The conventional wisdom on work, house, and kids doesn’t necessarily fit today’s quarter-life lifestyles.
I find myself right at the crossroads of quarter-life. This past year I’ve been confronted with some of the biggest decisions of my life. Some moments have felt like jubilation while others have undoubtedly felt like crisis. Anytime you’re at points of crucial decisions, the people that surround you feel obligated to provide their input. While these people may have the best intentions, discernment is often needed when listening to all the voices in your ear. What follows are situations that I, along with my wife, have faced in the past year. Before each one is well-intentioned advice. In quarter-life, it seems choosing the advice to take and the advice to leave can make all the difference.
“You just need to find a job….any job.”
I didn’t stop going to school from kindergarten through obtaining my master’s degree just over a year ago. I then worked as a researcher in the university setting as well as for other independent organizations. I was getting paid from grant money and limited funding for temporary projects, sometimes hour to hour. I knew this wouldn’t last and when an end to the grant money was in sight I started job searching. Then the money ran out. Then the search became a struggle. I was right a middle of quarter-life, a time when people seem expected to be rooted in a career, owning a home, starting to have kids, living the dream. I felt like I was on a different planet from those things with no way of getting there in sight. But I still had my standards. Despite voices here and there telling me otherwise, I wasn’t going to just settle for a job that I didn’t want to do, that I couldn’t wait to leave before even getting started. So I held out and the search continued.
“You have a job—what’s the problem?”
In the meantime, my wife was in the midst of seeking to change jobs. She was doing something that she never really set out to do. It was in her general field, but definitely not lining up with the goals she had for herself. She wasn’t content to keep doing this and was ready to walk away entirely, giving up the security, if she didn’t find what she was looking for. People didn’t understand this. They either thought that just having a job should be good enough or that leaving a job without the certainty of another was simply not done. It was difficult to find support, particularly from those who had held the same job for 40 years and those who didn’t like their jobs either, but felt obligated to continue doing them anyway. So she continued searching for what she really wanted.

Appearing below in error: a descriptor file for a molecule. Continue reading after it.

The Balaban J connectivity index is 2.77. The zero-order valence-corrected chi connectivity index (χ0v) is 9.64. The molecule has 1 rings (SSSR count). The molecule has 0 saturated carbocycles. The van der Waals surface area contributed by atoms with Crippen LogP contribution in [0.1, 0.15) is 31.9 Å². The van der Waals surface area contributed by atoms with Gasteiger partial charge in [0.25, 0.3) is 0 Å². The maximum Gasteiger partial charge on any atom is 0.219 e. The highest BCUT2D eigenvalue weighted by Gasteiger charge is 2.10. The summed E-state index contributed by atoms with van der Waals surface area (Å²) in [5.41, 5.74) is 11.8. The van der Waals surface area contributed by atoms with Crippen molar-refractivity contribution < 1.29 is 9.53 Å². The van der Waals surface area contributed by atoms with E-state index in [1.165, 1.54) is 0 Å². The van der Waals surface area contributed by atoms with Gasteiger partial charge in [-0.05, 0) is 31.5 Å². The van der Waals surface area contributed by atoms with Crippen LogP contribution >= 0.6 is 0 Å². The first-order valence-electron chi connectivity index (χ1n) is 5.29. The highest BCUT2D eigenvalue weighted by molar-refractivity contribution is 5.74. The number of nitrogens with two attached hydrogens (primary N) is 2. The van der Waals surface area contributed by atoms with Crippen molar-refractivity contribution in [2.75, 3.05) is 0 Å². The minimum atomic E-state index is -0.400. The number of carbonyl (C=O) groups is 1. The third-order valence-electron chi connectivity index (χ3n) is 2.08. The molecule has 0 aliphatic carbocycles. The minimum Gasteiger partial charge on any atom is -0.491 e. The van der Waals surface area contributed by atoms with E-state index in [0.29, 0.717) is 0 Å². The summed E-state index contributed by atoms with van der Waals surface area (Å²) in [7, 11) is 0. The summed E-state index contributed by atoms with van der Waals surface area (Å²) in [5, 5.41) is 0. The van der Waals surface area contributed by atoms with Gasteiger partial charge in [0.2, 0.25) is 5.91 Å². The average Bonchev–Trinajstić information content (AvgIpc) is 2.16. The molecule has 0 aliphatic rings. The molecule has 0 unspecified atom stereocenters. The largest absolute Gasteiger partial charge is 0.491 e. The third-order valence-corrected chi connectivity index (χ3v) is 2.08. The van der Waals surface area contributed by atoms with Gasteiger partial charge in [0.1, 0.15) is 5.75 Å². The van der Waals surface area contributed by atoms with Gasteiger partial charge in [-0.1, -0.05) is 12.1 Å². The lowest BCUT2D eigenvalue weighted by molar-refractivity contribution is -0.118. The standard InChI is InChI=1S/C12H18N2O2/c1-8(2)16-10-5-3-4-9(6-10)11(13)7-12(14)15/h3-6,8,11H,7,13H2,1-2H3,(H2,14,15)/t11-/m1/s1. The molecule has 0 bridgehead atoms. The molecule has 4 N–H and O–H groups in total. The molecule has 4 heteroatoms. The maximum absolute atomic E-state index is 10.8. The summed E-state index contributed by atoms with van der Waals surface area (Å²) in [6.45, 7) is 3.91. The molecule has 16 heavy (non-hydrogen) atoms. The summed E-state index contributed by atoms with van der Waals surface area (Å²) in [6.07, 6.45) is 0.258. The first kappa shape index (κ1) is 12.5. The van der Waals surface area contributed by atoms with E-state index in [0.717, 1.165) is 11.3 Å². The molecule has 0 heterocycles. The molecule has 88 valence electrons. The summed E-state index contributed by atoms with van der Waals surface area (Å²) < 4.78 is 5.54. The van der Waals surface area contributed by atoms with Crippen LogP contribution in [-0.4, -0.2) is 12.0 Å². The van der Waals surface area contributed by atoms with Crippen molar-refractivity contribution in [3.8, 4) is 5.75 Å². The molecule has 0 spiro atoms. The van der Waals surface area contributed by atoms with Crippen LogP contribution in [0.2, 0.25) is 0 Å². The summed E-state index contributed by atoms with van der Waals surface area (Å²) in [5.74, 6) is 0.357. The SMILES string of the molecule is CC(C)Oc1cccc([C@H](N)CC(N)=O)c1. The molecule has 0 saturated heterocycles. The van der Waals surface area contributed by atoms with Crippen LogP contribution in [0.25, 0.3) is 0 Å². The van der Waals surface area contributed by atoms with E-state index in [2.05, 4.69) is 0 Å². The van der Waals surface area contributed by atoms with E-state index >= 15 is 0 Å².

“When are you going to start having kids?”
The expectation is that you find a significant other, get married, and have kids. I have peers that have followed this progression. Some more than once. My wife and I sometimes get asked when we’re going to start having kids. Our answer: it’s not on our radar. We haven’t even decided if, much less when, we’re going to have kids. Most people we come across act like it’s an obligation. When we mention the alternate possibility of not doing it at all, we’re sometimes met with not just confusion, but resistance. At this quarter-life point, we’re honestly not relegated to one outcome or another when it comes to having kids. But if we do, it will be because we really wanted to, not because of any perceived requirement.
“Why do you want to rent? You’re just losing money.”
The signal that you’ve arrived in quarter-life seems to be the purchase of a home. You’re planting roots, you’ve got long term plans, you’re set. I’ve decided not to do that. When my wife and I tell people that we’ve decided to rent, we’re usually met with opposition. We’re inevitably told all the advantages of buying a home, as if we had never thought of any of that before. Because we’re two career-minded individuals, we would like to remain transient. This doesn’t make sense to some people. It’s almost as if you either have it all figured out so you’re ready to settle down or you’re a drifter with no direction. There seems to be a dissonance in the thought that one could be doing just fine while also remaining mobile.
I am happy to say that although it took longer than what many may have been comfortable with, I found a job that I enjoy and feel accomplishment in doing. I’m even more proud to say that my wife recently found what she was looking for in a start to the career she wanted. Kids are still not on our radar. I’m in quarter-life, there’s no rush. Perhaps most importantly, my wife and I have been able to start careers while still remaining transient. This is important to me because without settling down I have a sense of freedom. There is a multitude of opportunities out there and I don’t want to be closed off to any of them. As someone in his mid-twenties who is still growing up, I feel this gives me the best chance to maximize my potential. What better way is there to be a good man than one just trying to live up to his potential in the midst of quarter-life?
—Image of trajectory of the road courtesy of Shutterstock